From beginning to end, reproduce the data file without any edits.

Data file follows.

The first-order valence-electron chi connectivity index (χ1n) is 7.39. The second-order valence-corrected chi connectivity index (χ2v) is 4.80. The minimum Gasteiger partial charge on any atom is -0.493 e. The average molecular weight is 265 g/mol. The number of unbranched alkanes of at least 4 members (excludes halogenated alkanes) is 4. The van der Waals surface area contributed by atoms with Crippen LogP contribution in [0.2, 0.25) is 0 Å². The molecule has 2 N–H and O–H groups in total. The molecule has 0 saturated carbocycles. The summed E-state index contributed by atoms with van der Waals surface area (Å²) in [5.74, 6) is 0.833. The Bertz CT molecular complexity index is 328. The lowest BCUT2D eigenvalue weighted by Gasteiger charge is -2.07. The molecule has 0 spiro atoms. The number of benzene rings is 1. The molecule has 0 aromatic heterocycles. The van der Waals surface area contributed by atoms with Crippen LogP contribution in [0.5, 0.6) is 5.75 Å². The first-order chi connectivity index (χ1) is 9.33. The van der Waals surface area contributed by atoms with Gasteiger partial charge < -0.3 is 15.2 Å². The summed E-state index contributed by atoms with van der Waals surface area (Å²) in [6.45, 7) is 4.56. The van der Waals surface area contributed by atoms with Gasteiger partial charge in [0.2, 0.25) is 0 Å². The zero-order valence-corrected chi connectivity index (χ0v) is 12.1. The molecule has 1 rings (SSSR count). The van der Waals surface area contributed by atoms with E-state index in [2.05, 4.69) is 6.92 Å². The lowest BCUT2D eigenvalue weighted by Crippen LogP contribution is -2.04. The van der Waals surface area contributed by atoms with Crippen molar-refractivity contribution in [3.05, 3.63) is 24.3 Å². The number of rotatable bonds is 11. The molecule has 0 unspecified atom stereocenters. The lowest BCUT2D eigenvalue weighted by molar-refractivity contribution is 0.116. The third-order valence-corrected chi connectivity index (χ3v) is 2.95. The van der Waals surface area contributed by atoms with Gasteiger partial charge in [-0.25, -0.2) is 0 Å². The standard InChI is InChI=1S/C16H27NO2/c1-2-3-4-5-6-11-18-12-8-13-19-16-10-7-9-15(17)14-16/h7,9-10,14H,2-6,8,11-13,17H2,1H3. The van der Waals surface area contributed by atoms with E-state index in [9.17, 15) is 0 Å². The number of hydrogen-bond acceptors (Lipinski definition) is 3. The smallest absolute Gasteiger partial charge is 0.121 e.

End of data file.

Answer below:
The first-order valence-electron chi connectivity index (χ1n) is 7.39. The second-order valence-corrected chi connectivity index (χ2v) is 4.80. The minimum Gasteiger partial charge on any atom is -0.493 e. The average molecular weight is 265 g/mol. The number of unbranched alkanes of at least 4 members (excludes halogenated alkanes) is 4. The van der Waals surface area contributed by atoms with Crippen LogP contribution in [0.2, 0.25) is 0 Å². The molecule has 2 N–H and O–H groups in total. The molecule has 0 saturated carbocycles. The summed E-state index contributed by atoms with van der Waals surface area (Å²) in [5.74, 6) is 0.833. The Bertz CT molecular complexity index is 328. The lowest BCUT2D eigenvalue weighted by Gasteiger charge is -2.07. The molecule has 0 spiro atoms. The number of benzene rings is 1. The molecule has 0 aromatic heterocycles. The van der Waals surface area contributed by atoms with Crippen LogP contribution in [0.5, 0.6) is 5.75 Å². The first-order chi connectivity index (χ1) is 9.33. The van der Waals surface area contributed by atoms with Gasteiger partial charge < -0.3 is 15.2 Å². The summed E-state index contributed by atoms with van der Waals surface area (Å²) in [6.45, 7) is 4.56. The van der Waals surface area contributed by atoms with Gasteiger partial charge in [0.2, 0.25) is 0 Å². The zero-order valence-corrected chi connectivity index (χ0v) is 12.1. The molecule has 1 rings (SSSR count). The van der Waals surface area contributed by atoms with E-state index in [2.05, 4.69) is 6.92 Å². The lowest BCUT2D eigenvalue weighted by Crippen LogP contribution is -2.04. The van der Waals surface area contributed by atoms with Crippen molar-refractivity contribution in [3.05, 3.63) is 24.3 Å². The number of rotatable bonds is 11. The molecule has 0 unspecified atom stereocenters. The lowest BCUT2D eigenvalue weighted by molar-refractivity contribution is 0.116. The third-order valence-corrected chi connectivity index (χ3v) is 2.95. The van der Waals surface area contributed by atoms with Gasteiger partial charge in [-0.25, -0.2) is 0 Å². The standard InChI is InChI=1S/C16H27NO2/c1-2-3-4-5-6-11-18-12-8-13-19-16-10-7-9-15(17)14-16/h7,9-10,14H,2-6,8,11-13,17H2,1H3. The van der Waals surface area contributed by atoms with E-state index in [9.17, 15) is 0 Å². The number of hydrogen-bond acceptors (Lipinski definition) is 3. The smallest absolute Gasteiger partial charge is 0.121 e.